|Initial TIA Management Summary|
- Most cases are historial and patient better. If ongoing symptoms signs now assess as possible stroke.
- TIA: sudden onset then resolves usually less than 20 min
- Negative Carotid symptoms: Dysphasia, hemiplegia, hemianopia, hemisensory loss, monocular blindness
- Negative Vertebrobasilar symptoms: Dysarthria, Diplopia, Hemiplegia, Hemisensory loss, Ataxia, Horner's syndrome, Hemianopia
- Atypical for stroke: shaking, fitting, dizzy, light headed, confusion, blackout
- If Carotid/VB symptoms then Aspirin 300 mg OD + statin and ABCD2 and refer TIA Clinic (Same/next day)
- High ABCD2 or recurring Symptoms consider HASU admission discuss with stroke team.
Role of GP and Emergency Department: If there is any residual neurology then treat as stroke and 999 patient to the Emergency Department. If seen by GP or ED and all neurology has definitely resolved then start Aspirin 300 mg od advise patient not to drive and do immediate referral via fax or phone to local TIA clinic
|TIA differential Diagnosis and comments|
|Stroke||Brain scan may show new Infarct or Haemorrhage despite resolution of symptoms|
|Migraine with aura||Headache and positive symptoms useful. Often younger, female. Symptoms cross vascular territories including the midline. Progression is over minutes. Headache can be missing. Some symptoms and progression not explicable by single vessel obstruction. |
|Acephalgic Migraine with aura||More difficult to diagnose when there is no headache|
|Focal (partial) Seizure||Positive symptoms spread quickly over seconds. Sensory or motor or both. Speech can be affected with transient inability to speak 'speech arrest' which can be misdiagnosed as dysphasia. Seizure may suggest underlying structural brain lesions (tumour, abscess) and may need MRI/EEG if CT normal. |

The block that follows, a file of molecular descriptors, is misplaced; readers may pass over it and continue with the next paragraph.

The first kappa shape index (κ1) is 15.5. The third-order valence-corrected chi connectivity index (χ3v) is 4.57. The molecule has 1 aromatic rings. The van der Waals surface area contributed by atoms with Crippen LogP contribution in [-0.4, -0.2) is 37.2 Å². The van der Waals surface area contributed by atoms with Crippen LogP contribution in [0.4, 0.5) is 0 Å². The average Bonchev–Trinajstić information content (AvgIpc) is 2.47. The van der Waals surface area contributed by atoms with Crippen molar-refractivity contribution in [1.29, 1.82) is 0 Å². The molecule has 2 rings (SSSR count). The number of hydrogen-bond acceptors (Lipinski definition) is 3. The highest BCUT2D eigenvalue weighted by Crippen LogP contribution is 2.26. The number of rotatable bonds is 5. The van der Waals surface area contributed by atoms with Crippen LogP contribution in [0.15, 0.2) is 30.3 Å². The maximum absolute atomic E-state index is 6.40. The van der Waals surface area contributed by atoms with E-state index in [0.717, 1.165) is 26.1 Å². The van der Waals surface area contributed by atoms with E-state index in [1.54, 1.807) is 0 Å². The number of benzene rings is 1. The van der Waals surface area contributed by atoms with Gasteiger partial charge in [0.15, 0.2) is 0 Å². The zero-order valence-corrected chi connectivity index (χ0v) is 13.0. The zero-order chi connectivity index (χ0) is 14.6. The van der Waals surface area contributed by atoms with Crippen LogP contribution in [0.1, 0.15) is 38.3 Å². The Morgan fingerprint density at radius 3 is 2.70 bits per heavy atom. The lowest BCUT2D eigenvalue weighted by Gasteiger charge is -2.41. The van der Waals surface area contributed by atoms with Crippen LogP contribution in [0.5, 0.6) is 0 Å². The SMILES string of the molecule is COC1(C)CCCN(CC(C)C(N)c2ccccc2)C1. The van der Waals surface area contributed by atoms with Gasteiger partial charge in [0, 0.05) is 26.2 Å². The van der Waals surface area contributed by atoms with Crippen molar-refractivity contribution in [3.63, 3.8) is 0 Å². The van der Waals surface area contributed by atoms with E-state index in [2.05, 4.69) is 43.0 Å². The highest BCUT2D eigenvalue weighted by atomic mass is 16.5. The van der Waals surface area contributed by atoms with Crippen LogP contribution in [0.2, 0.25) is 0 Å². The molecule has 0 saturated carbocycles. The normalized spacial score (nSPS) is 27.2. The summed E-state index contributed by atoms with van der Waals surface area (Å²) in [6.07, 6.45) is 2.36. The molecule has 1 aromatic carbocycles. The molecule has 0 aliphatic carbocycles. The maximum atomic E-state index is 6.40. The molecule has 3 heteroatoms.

|Transient Global Amnesia||Classical history very easy to differentiate from TIA|
|Multiple Sclerosis||Symptoms usually more than 24 hours. Young. Known MS. Optic neuritis |
|Nerve palsy||Pressure palsies can cause transient weakness. Be aware - radial, ulnar, common peroneal|
|Subdural Haematoma||Are they on warfarin. CT head diagnostic|
|Anxiety/Normal experience||Mild tingling and many transient neurological symptoms may be ascribed as within the normal experience|
|Subarachnoid haemorrhage||Headache should be expected. Focal TIA neurology should infer significant bleed/vasospasm|
|Syncope|| Often referred but syncope and/or loss of consciousness not typically due to TIA|
|Sepsis/Delirium e.g UTI in older person||Can cause slurred speech, confusion, ataxia and may be labelled primary neurological|
|Metabolic upset||Hypoglycaemia, Hyponatraemia, Hypocalcaemia (tingling), Hyperglycaemia. All Can cause slurred speech, confusion, ataxia and may be labelled primary neurological|
|Temporal arteritis||Must be considered in all with transient ocular symptoms - headache ? Raised ESR ? |
Much of the time the patients seen in the TIA clinic do not have TIAs. Many have had symptoms greater than 24 hours and made recovery and really have the diagnostic label of stroke. Others have syncope etc. Much depends on whether you screen referrals, the information given to the referrer on the form. We make our form as simple as possible and include an ABCD2 score but if the history on the form is clearly not TIA we decline the referral. If we have any doubt we see the patient.
ABCD2 estimates the risk of recurrence at two days from 1% for patients with low risk to 8.1% for those patients with "high risk". ABCD2 scoring is recommended in UK national guidelines and many centres offer a same-day assessment of patients at the highest risk of stroke. ABCD2 may also be useful in diagnosis. Single centre registry data (3646 patients) showed that few referrals with an ABCD2 score of 0 were subsequently found to have a cerebrovascular diagnosis. Among patients diagnosed by emergency department physicians with TIA, a higher ABCD2 score was associated with a greater likelihood that the diagnosis was confirmed on expert review .
Traditionally those with an ABCD2 score of 4 or more were considered high risk and current metrics insist should be seen=, assessed and imaged within 24 hours of initial presentation. The remainder should have the same within 7 days. The new guidance from Royal College Physicians suggests that all should be seen within 24 hours with no differentiation. It may be appropriate to perform some form of telephone triage to help separate TIA from all the other non-TIA referrals.